This practice is difficult!

    That's why they call it a "practice" - you have to practice it over and over!

    You could consider forgiveness as a spiritual practice. That's how I embraced it.

    The sages say that keeping anger festering against someone or something only hurts yourself. It doesn't hurt the other person.

    Self-forgiveness too!

    My own forgiveness practice has helped me forgive myself for many things. I've become easier on myself.

    We all have that inner critic who is "our own worst enemy." Well, if you practice forgiveness, it's easier to shut that mean inner voice down. :)

    The benefit of equanimity.

    Something else good comes out of this practice - you are better able to let go of things and people, and situations that rankle you.

    You develop more of a sense of equanimity, easiness and calm about life. You can take the ups and downs with a bit more of an emotional cushion.

    We all want to feel calmer, more peaceful. We all want to find happiness and joy.

    If you do, then start within. Cultivate your thinking and your attitudes, just like you are planting seeds.

    These practices are NOT easy, for sure.

    They take years, and even lifetimes!

    But they can make you a far more pleasant, positive and happy person.

    And then career success comes more easily. You become a person whom others want to be around. A person who is respected. A person who radiates an energy that helps others feel good.

    I don't know about you, but that's where I aspire.

    If you want to change the world, then you have to work within as well as without.

    I totally believe that positive emotions within help bring about positive situations.

    And this practice has certainly worked for me!

    BOTTOM LINE: You CAN Control Your Mindset - and Impact Your Life AND Your Results!

    What has been YOUR experience with mindset practices? What's worked for you? I'd love to know!

    Would you like more posts like this one - it's a bit out of the box for fundraising?

    ,

    The post Mindset: How Your Thinking Impacts Your Fundraising and Your Life appeared first on Fired-Up Fundraising with Gail Perry.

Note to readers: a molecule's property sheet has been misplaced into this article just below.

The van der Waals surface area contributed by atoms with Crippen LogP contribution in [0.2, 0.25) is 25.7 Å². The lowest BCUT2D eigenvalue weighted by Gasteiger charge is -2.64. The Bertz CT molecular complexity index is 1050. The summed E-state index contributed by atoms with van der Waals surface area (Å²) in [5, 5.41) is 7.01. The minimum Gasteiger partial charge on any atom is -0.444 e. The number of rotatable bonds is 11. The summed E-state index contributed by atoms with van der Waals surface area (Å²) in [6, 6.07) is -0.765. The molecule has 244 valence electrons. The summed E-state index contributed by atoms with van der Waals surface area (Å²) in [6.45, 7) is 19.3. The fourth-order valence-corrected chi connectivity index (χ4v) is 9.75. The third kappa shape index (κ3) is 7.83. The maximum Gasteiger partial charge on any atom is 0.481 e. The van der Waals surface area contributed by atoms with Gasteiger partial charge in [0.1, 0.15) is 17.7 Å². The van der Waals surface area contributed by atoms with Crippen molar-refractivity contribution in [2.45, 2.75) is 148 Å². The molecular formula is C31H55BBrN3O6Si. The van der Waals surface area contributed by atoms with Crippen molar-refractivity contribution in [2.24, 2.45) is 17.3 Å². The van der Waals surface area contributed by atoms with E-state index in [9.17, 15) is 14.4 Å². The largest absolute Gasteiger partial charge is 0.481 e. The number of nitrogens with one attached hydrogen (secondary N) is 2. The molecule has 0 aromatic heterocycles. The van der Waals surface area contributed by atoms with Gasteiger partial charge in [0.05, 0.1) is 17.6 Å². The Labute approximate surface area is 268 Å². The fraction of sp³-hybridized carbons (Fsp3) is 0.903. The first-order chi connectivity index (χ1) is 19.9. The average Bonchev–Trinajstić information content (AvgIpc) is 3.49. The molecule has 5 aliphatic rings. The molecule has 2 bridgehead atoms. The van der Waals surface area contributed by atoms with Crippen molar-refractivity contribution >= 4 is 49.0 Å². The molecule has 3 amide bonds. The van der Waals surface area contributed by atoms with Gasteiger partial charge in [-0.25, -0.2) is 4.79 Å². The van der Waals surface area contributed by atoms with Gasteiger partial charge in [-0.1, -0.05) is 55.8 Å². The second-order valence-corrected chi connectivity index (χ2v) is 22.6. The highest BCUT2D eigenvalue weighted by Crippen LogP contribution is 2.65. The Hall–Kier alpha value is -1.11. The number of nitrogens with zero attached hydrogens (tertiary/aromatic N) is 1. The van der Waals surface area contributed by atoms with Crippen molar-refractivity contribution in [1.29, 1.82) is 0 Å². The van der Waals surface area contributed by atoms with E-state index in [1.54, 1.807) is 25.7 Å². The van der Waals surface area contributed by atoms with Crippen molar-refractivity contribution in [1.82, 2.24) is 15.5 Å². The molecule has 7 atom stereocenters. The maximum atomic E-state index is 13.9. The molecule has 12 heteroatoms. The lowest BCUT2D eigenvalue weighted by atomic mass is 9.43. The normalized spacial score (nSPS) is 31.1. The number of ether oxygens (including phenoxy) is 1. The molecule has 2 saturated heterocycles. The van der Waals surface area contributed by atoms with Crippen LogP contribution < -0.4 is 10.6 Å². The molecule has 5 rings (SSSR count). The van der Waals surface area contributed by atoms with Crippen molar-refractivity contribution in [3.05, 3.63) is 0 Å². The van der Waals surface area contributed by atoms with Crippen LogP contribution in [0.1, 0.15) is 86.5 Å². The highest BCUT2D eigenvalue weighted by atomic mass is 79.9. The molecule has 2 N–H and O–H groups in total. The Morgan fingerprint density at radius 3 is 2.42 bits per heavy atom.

Source: Fired-Up Fundraising with Gail Perry
  • Jordan Spieth keeps 1-shot lead at Travelers Championship
    By Kevin Casey - Friday Jun 23, 2017

    Here is a recap of the second round of the Travelers Championship, played at TPC River Highlands in Cromwell, Conn.: (...)

    Source: Golf Week
  • On Golf: Jordan Spieth, Inside His Own Head, Struggles to Get Out
    By BILL PENNINGTON - Sunday Jun 18, 2017

    Spieth, one of golf’s best putters just a year ago, is questioning himself like any weekend duffer.

    Source: NYT > Home Page
  • The elusive millennials: are they worth chasing?
    Monday Dec 5, 2016

    Ah, millennials—they’re the constantly SnapChatting young people with attention spans that shorten every day. (I’m allowed to say this because I’m one of them!) As millennials make up more and more of the workforce and their buying power increases, organizations are obsessing about how to get them to care about their cause—and ultimately how to get them to give.

    This obsession has led to tons of research about the generation, and after doing a little digging, I noticed that the research doesn’t always match up. For instance, MobileCause said millennials give to causes, rather than specific organizations or brands, but Inc. 500 found millennials to be extremely brand loyal compared to other generations.

    So what’s the deal? Do millennials care about a specific organization or not? And how does that affect their likelihood to give? Big Duck’s new market research tool, the Brandraising Benchmark, also digs into questions like these, and our June survey returned some interesting results about young people:

    1. 18-34 year olds had some of the highest levels of awareness of participating organizations. This means they were more likely than other, older age groups to claim that they’d heard of a participating organization. This was true for nonprofits large and small, and across a variety of sectors.
    2. When asked about the importance of participating organizations’ mission statements, 18-34 year olds were more likely than any other age group to say the mission was very or extremely important. Again, true for nonprofits of all sizes and a variety of sectors.
    3. When asked about their likelihood to donate in the future, 18-34 year olds were more likely than all other age groups to say they probably or definitely would donate. Again, true for organizations large and small, and across sectors.

    So perhaps all the obsession over millennials is warranted: they’re aware of what’s going on in the nonprofit sector and excited about donating. What’s more, they seem to be aware of specific organizations (not just the issues behind them), so they may pay more attention to your brand than you might expect.

    My biggest takeaway about all of this is that developing a brand that inspires connection is more important than ever. Think Nike or Old Spice, and think fast because this age group has a lot of organizations vying for their attention.

    If you want to know what millennials (and other demographics) think of your organization specifically, sign up for our Brandraising Benchmark.

    Source: BigDuck smart communications for nonprofits